Abstract: Closing Plenary Session  10:15 am (BACK)

Incorporating Ecological Criteria on a Large Scale Restoration Using the Natural Channel Design Approach 

Dave Rosgen, PhD
Wildland Hydrology
Fort Collins, CO

A large scale restoration project was designed and implemented in Central Idaho that incorporated multiple ecological objectives utilizing the Natural Channel Design approach.  Ecological criteria were established based on a limiting factor analysis for various organisms and their habitats, including large mammals, eagles, heron, waterfowl, songbirds and aquatic organisms.  The watershed assessment also documented the major causes of river and riparian impairment.  Land uses related to heavy long-term, season-long livestock grazing, poor irrigation practices, and direct channel impacts were responsible for the loss of physical and biological function.

The multiple objectives were to offset the limiting factors identified in the assessment phase; redirect land use practices to take care of the cause of impairment; reduce excess sediment from streambank erosion for both large and small streams; reduce water temperature; and convert the irrigation system from surfacing flooding to subterranean.  Thirteen miles of stream channels were constructed on a previously abandoned surface to reconnect floodplains and to regain an instream flow regime with a new water management plan.  The stream channel restoration included placement of gravel/cobble substrate and screened spawning gravels in glide bed features.  Materials were obtained from the excavation of oxbow lakes.  Toe wood was installed for streambank stabilization and instream cover for a wild trout fishery.  In addition to the oxbow lakes, emergent wetlands and off-channel food plots and fish rearing habitat were created.  On an adjacent large braided river (Big Wood), toe wood structures were implemented to reduce the excess streambank erosion and to improve fish habitat.  Overall, a great diversity of habitats were created for mammals, birds, and aquatics, including adult, rearing, reproduction, food chains, and low flow, high flow and winter refugia.  Invasive species were eliminated and native riparian vegetation was re-established on previously overgrazed lands including compatible overstory and understory species.  A grazing plan was included to prevent the recurrence of historic impairment and to provide winter range forage of big game.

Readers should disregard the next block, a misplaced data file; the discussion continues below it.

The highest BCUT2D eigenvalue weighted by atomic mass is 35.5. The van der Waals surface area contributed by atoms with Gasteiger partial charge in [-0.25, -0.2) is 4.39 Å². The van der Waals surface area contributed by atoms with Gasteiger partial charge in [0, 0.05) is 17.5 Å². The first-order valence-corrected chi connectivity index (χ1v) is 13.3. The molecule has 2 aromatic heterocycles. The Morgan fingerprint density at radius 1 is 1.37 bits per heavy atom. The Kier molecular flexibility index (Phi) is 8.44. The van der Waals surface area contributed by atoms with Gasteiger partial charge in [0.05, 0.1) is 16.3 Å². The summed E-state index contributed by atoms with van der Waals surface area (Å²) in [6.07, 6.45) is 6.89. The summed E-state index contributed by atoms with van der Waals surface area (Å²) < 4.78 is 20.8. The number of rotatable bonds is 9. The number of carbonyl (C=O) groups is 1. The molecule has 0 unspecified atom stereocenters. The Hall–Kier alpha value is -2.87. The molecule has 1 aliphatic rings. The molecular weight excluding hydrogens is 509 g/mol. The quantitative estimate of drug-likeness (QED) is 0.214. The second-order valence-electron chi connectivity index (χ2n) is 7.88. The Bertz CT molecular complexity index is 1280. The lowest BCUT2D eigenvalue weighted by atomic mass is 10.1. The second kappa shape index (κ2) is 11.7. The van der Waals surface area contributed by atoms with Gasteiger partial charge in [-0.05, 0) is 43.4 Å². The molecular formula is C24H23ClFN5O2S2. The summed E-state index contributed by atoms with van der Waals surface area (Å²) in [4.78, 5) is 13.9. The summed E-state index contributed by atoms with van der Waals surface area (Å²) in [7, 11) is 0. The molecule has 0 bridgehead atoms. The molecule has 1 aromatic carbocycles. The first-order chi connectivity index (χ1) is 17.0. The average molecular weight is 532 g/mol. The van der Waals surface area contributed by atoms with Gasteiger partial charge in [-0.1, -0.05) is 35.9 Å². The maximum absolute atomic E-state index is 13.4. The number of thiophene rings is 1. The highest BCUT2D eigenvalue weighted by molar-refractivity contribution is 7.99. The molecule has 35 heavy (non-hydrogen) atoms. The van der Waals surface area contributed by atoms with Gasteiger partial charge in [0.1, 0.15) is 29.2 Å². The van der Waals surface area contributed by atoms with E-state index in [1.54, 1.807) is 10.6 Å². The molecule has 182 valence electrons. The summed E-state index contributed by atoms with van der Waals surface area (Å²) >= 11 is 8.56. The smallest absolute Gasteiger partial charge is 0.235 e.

Pre-calibration, active construction and post-restoration monitoring was conducted for streamflows, water temperature, ground water levels, turbidity, fish populations, food chains, and direct observation documentation of nesting eagles, herons and big game animal numbers and seasons including moose, elk, deer and antelope that reside and migrate through the property.  Monitoring will continue for several years to determine restoration effectiveness.